34. Codd V, Mangino M, van der Harst P. et al. Common variants near TERC are associated with mean telomere length. Nat Genet. 2010;42:197-9

35. Mangino M, Richards JB, Soranzo N. et al. A genome-wide association study identifies a novel locus on chromosome 18q12.2 influencing white cell telomere length. J Med Genet. 2009;46:451-4

36. Concetti F, Carpi FM, Nabissi M, Picciolini M, Santoni G, Napolioni V. The functional polymorphism rs73598374:G>A (p.Asp8Asn) of the ADA gene is associated with telomerase activity and leukocyte telomere length. Eur J Hum Genet. 2015;23:267-70

37. Walsh KM, Codd V, Smirnov IV. et al. Variants near TERT and TERC influencing telomere length are associated with high-grade glioma risk. Nat Genet. 2014;46:731-5

38. Shi M, Xia J, Xing H. et al. The Sp1-mediaded allelic regulation of MMP13 expression by an ESCC susceptibility SNP rs2252070. Sci Rep. 2016;6:27013

39. Cawthon RM. Telomere measurement by quantitative PCR. Nucleic Acids Res. 2002;30:e47

40. Zhang N, Zheng Y, Liu J, Lei T, Xu Y, Yang M. Genetic variations associated with telomere length confer risk of gastric cardia adenocarcinoma. Gastric Cancer. 2019;22:1089-99

41. Gockel I, Schimanski CC, Heinrich C. et al. Expression of chemokine receptor CXCR4 in esophageal squamous cell and adenocarcinoma. BMC Cancer. 2006;6:290

42. Zhang L, Ye SB, Ma G. et al. The expressions of MIF and CXCR4 protein in tumor microenvironment are adverse prognostic factors in patients with esophageal squamous cell carcinoma. J Transl Med. 2013;11:60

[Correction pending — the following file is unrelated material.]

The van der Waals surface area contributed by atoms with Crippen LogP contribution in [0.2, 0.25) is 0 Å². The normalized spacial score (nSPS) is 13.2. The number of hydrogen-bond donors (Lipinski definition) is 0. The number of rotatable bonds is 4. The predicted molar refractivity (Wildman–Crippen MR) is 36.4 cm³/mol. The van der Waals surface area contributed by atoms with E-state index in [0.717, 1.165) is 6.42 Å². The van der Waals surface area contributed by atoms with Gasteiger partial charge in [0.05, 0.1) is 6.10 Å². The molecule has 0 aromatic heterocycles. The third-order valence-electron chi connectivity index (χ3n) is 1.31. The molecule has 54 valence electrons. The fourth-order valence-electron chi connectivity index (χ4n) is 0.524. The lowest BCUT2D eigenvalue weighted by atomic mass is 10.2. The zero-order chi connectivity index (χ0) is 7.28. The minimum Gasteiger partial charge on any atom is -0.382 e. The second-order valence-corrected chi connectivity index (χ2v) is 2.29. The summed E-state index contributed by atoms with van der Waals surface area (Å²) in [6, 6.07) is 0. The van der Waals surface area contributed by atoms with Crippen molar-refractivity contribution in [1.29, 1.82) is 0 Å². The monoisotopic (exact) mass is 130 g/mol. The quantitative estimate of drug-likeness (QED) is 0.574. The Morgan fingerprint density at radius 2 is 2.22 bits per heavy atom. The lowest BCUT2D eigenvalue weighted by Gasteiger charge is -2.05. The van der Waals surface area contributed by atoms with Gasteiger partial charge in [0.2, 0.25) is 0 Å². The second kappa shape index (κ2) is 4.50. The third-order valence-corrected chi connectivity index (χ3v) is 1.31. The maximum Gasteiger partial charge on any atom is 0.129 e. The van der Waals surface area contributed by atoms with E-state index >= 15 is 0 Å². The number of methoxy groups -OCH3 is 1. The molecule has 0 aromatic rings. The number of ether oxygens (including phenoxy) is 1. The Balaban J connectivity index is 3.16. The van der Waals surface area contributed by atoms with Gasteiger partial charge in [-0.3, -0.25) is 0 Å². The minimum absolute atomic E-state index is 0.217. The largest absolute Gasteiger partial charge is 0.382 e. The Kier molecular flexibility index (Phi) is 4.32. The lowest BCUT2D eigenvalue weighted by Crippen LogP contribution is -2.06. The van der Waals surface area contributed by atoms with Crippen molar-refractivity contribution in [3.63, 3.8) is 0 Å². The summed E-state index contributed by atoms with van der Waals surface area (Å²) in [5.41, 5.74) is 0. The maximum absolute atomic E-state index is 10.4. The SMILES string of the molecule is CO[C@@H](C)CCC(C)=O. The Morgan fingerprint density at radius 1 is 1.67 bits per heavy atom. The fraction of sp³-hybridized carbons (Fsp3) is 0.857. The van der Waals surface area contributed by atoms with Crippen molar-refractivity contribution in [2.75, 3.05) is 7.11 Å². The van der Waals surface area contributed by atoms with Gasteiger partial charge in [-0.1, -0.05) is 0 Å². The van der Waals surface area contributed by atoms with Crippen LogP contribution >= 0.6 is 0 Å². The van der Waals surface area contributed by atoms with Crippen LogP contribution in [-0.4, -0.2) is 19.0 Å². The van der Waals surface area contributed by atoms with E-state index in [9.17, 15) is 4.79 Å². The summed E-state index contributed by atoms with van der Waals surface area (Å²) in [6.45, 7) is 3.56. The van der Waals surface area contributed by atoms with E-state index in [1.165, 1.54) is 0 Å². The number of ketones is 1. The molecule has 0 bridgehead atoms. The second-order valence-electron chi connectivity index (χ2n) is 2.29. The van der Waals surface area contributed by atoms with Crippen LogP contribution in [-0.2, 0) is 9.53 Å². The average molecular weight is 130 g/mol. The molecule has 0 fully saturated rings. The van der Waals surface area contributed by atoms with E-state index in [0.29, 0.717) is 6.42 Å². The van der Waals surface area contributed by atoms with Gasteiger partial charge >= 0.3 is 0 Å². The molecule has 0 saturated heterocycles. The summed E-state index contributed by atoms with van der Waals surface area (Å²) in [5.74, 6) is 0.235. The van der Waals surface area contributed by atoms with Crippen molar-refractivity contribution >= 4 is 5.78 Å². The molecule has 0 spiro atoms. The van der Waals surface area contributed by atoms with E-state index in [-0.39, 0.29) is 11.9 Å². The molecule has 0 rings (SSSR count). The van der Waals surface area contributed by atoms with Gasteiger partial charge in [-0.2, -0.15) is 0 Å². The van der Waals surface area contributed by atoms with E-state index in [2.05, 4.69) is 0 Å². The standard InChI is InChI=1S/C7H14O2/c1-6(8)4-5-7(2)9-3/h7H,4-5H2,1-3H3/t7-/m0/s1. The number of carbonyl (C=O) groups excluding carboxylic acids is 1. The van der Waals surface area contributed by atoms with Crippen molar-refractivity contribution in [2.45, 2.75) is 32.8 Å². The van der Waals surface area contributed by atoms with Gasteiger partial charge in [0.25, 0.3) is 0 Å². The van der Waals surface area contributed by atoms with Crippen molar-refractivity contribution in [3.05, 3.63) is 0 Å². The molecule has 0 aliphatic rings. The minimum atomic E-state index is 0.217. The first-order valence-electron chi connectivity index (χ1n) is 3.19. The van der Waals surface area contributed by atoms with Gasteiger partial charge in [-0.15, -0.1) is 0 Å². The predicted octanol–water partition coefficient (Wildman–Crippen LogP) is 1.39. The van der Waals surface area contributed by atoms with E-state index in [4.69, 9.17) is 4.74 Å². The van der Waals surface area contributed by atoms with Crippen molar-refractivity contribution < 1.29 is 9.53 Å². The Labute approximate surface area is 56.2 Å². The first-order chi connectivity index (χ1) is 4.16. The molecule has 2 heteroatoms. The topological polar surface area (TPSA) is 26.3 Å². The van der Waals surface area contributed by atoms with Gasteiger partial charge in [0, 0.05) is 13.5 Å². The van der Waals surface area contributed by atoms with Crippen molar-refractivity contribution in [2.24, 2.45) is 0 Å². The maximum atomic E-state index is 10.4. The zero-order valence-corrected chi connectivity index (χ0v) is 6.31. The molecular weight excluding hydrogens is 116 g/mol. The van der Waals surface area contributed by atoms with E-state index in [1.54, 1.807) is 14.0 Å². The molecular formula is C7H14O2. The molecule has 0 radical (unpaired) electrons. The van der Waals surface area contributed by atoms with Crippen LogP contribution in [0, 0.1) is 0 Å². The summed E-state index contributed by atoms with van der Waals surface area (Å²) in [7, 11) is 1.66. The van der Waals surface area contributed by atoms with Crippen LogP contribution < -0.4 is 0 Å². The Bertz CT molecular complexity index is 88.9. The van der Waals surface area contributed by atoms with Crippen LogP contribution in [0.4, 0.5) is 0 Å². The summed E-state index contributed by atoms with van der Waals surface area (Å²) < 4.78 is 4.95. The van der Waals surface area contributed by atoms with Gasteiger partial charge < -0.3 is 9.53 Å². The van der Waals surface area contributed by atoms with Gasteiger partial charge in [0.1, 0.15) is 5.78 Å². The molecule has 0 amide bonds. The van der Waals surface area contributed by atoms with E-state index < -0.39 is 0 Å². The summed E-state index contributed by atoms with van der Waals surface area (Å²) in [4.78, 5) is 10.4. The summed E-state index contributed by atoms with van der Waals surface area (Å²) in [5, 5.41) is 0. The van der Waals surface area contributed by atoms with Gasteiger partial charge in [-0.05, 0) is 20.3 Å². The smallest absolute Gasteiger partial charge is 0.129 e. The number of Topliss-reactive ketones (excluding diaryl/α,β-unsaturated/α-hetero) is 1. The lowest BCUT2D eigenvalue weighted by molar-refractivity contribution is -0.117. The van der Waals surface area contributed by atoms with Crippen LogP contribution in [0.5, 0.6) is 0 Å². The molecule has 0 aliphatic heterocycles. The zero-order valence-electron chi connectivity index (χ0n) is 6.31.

43. Goto M, Yoshida T, Yamamoto Y. et al. CXCR4 Expression is Associated with Poor Prognosis in Patients with Esophageal Squamous Cell Carcinoma. Ann Surg Oncol. 2017;24:832-40

44. Lu C, Xu F, Gu J. et al. Clinical and biological significance of stem-like CD133(+) CXCR4(+) cells in esophageal squamous cell carcinoma. J Thorac Cardiovasc Surg. 2015;150:386-95

45. Zhou L, Fu G, Wei J. et al. The identification of two regulatory ESCC susceptibility genetic variants in the TERT-CLPTM1L loci. Oncotarget. 2016;7:5495-506

46. Du J, Xue W, Ji Y. et al. U-shaped association between telomere length and esophageal squamous cell carcinoma risk: a case-control study in Chinese population. Front Med. 2015;9:478-86

47. Yin J, Wang L, Zheng L. et al. TERT-CLPTM1L Rs401681 C>T polymorphism was associated with a decreased risk of esophageal cancer in a Chinese population. PLoS One. 2014;9:e100667

48. Wang Z, Zhu B, Zhang M. et al. Imputation and subset-based association analysis across different cancer types identifies multiple independent risk loci in the TERT-CLPTM1L region on chromosome 5p15.33. Hum Mol Genet. 2014;23:6616-33

49. Miyake Y, Nakamura M, Nabetani A. et al. RPA-like mammalian Ctc1-Stn1-Ten1 complex binds to single-stranded DNA and protects telomeres independently of the Pot1 pathway. Mol Cell. 2009;36:193-206